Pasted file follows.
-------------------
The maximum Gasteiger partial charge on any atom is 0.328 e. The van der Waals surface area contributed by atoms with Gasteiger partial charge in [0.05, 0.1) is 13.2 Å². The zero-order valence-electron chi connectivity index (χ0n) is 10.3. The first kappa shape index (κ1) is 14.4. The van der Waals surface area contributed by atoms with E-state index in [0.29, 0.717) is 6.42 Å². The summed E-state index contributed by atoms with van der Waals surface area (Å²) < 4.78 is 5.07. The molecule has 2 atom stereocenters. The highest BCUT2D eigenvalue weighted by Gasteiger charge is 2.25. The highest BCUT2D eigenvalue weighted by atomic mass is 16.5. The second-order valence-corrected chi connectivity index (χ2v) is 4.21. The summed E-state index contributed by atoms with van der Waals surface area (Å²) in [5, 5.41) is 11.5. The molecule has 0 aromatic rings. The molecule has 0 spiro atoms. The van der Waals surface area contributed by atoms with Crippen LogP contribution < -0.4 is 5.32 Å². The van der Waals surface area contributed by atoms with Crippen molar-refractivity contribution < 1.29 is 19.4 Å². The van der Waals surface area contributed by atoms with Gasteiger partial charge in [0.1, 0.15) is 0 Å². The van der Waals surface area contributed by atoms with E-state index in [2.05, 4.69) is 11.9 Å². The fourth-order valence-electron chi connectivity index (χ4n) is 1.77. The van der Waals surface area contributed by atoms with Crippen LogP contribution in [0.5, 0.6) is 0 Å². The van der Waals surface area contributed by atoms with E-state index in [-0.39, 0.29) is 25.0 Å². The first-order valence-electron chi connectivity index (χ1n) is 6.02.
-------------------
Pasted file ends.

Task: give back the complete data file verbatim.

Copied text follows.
The maximum Gasteiger partial charge on any atom is 0.328 e. The van der Waals surface area contributed by atoms with Gasteiger partial charge in [0.05, 0.1) is 13.2 Å². The zero-order valence-electron chi connectivity index (χ0n) is 10.3. The first kappa shape index (κ1) is 14.4. The van der Waals surface area contributed by atoms with E-state index in [0.29, 0.717) is 6.42 Å². The summed E-state index contributed by atoms with van der Waals surface area (Å²) < 4.78 is 5.07. The molecule has 2 atom stereocenters. The highest BCUT2D eigenvalue weighted by Gasteiger charge is 2.25. The highest BCUT2D eigenvalue weighted by atomic mass is 16.5. The second-order valence-corrected chi connectivity index (χ2v) is 4.21. The summed E-state index contributed by atoms with van der Waals surface area (Å²) in [5, 5.41) is 11.5. The molecule has 0 aromatic rings. The molecule has 0 spiro atoms. The van der Waals surface area contributed by atoms with Crippen LogP contribution < -0.4 is 5.32 Å². The van der Waals surface area contributed by atoms with Crippen molar-refractivity contribution < 1.29 is 19.4 Å². The van der Waals surface area contributed by atoms with Gasteiger partial charge in [0.1, 0.15) is 0 Å². The van der Waals surface area contributed by atoms with E-state index in [2.05, 4.69) is 11.9 Å². The fourth-order valence-electron chi connectivity index (χ4n) is 1.77. The van der Waals surface area contributed by atoms with Crippen LogP contribution in [0.5, 0.6) is 0 Å². The van der Waals surface area contributed by atoms with E-state index in [-0.39, 0.29) is 25.0 Å². The first-order valence-electron chi connectivity index (χ1n) is 6.02.